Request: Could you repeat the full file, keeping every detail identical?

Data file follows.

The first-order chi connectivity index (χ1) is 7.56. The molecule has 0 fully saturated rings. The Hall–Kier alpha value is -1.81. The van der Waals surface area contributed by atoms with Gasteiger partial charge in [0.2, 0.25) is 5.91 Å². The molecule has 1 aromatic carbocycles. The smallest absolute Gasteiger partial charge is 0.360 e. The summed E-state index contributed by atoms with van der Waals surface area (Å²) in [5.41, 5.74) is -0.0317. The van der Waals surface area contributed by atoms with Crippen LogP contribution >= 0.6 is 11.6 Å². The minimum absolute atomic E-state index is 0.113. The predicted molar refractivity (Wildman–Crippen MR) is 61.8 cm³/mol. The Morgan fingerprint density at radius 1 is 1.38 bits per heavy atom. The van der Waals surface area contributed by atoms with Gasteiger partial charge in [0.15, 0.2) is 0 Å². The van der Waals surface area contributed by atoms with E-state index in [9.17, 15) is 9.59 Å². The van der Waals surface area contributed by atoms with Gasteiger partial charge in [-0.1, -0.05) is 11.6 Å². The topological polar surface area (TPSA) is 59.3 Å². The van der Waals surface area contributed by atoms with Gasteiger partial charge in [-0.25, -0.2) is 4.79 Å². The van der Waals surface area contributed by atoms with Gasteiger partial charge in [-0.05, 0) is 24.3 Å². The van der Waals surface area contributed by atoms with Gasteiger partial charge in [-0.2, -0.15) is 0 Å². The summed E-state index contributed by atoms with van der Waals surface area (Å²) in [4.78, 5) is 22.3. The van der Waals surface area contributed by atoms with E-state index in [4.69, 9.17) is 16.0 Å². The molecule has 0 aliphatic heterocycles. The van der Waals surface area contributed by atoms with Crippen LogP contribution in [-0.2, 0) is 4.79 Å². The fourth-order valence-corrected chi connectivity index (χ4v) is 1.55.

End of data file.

The first-order chi connectivity index (χ1) is 7.56. The molecule has 0 fully saturated rings. The Hall–Kier alpha value is -1.81. The van der Waals surface area contributed by atoms with Gasteiger partial charge in [0.2, 0.25) is 5.91 Å². The molecule has 1 aromatic carbocycles. The smallest absolute Gasteiger partial charge is 0.360 e. The summed E-state index contributed by atoms with van der Waals surface area (Å²) in [5.41, 5.74) is -0.0317. The van der Waals surface area contributed by atoms with Crippen LogP contribution >= 0.6 is 11.6 Å². The minimum absolute atomic E-state index is 0.113. The predicted molar refractivity (Wildman–Crippen MR) is 61.8 cm³/mol. The Morgan fingerprint density at radius 1 is 1.38 bits per heavy atom. The van der Waals surface area contributed by atoms with Gasteiger partial charge in [0.15, 0.2) is 0 Å². The van der Waals surface area contributed by atoms with E-state index in [9.17, 15) is 9.59 Å². The van der Waals surface area contributed by atoms with Gasteiger partial charge in [-0.1, -0.05) is 11.6 Å². The topological polar surface area (TPSA) is 59.3 Å². The van der Waals surface area contributed by atoms with Gasteiger partial charge in [-0.25, -0.2) is 4.79 Å². The van der Waals surface area contributed by atoms with Gasteiger partial charge in [-0.05, 0) is 24.3 Å². The van der Waals surface area contributed by atoms with Gasteiger partial charge in [-0.2, -0.15) is 0 Å². The summed E-state index contributed by atoms with van der Waals surface area (Å²) in [4.78, 5) is 22.3. The van der Waals surface area contributed by atoms with E-state index in [4.69, 9.17) is 16.0 Å². The molecule has 0 aliphatic heterocycles. The van der Waals surface area contributed by atoms with Crippen LogP contribution in [-0.2, 0) is 4.79 Å². The fourth-order valence-corrected chi connectivity index (χ4v) is 1.55.